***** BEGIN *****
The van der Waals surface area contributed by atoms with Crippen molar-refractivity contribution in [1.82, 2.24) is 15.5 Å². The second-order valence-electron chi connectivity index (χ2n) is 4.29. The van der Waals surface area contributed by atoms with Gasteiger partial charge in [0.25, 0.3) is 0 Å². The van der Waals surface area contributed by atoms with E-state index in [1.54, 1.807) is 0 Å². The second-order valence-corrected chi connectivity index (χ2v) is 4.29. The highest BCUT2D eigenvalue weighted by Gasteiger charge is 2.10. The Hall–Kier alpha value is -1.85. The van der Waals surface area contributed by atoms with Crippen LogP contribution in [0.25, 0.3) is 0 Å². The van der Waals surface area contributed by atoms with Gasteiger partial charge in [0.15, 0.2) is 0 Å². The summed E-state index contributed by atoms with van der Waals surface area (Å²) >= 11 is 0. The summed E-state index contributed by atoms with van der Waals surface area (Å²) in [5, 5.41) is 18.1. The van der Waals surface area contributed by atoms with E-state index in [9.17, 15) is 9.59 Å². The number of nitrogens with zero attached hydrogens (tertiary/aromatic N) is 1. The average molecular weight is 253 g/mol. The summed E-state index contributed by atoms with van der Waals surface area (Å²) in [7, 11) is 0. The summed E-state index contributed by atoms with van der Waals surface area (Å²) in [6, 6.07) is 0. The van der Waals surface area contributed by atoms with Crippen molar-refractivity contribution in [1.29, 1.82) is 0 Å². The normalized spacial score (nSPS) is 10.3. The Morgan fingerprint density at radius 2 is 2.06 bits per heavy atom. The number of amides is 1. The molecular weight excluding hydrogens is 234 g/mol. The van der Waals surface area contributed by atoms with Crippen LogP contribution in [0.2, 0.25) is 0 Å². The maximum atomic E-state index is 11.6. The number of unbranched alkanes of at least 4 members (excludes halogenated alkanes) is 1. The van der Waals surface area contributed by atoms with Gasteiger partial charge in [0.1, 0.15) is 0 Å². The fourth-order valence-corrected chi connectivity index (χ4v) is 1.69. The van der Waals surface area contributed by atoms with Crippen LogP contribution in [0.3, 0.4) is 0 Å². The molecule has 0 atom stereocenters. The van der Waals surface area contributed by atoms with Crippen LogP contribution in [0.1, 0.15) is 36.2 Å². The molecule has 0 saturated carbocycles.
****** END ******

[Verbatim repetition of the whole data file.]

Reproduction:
The van der Waals surface area contributed by atoms with Crippen molar-refractivity contribution in [1.82, 2.24) is 15.5 Å². The second-order valence-electron chi connectivity index (χ2n) is 4.29. The van der Waals surface area contributed by atoms with Gasteiger partial charge in [0.25, 0.3) is 0 Å². The van der Waals surface area contributed by atoms with E-state index in [1.54, 1.807) is 0 Å². The second-order valence-corrected chi connectivity index (χ2v) is 4.29. The highest BCUT2D eigenvalue weighted by Gasteiger charge is 2.10. The Hall–Kier alpha value is -1.85. The van der Waals surface area contributed by atoms with Crippen LogP contribution in [0.25, 0.3) is 0 Å². The van der Waals surface area contributed by atoms with Gasteiger partial charge in [0.15, 0.2) is 0 Å². The summed E-state index contributed by atoms with van der Waals surface area (Å²) >= 11 is 0. The summed E-state index contributed by atoms with van der Waals surface area (Å²) in [5, 5.41) is 18.1. The van der Waals surface area contributed by atoms with E-state index in [9.17, 15) is 9.59 Å². The number of nitrogens with zero attached hydrogens (tertiary/aromatic N) is 1. The average molecular weight is 253 g/mol. The summed E-state index contributed by atoms with van der Waals surface area (Å²) in [7, 11) is 0. The summed E-state index contributed by atoms with van der Waals surface area (Å²) in [6, 6.07) is 0. The van der Waals surface area contributed by atoms with Crippen molar-refractivity contribution in [1.29, 1.82) is 0 Å². The normalized spacial score (nSPS) is 10.3. The Morgan fingerprint density at radius 2 is 2.06 bits per heavy atom. The number of amides is 1. The molecular weight excluding hydrogens is 234 g/mol. The van der Waals surface area contributed by atoms with Crippen LogP contribution in [0.2, 0.25) is 0 Å². The maximum atomic E-state index is 11.6. The number of unbranched alkanes of at least 4 members (excludes halogenated alkanes) is 1. The van der Waals surface area contributed by atoms with Gasteiger partial charge in [0.1, 0.15) is 0 Å². The fourth-order valence-corrected chi connectivity index (χ4v) is 1.69. The van der Waals surface area contributed by atoms with Crippen LogP contribution in [0.3, 0.4) is 0 Å². The molecule has 0 atom stereocenters. The van der Waals surface area contributed by atoms with Crippen LogP contribution in [0.1, 0.15) is 36.2 Å². The molecule has 0 saturated carbocycles.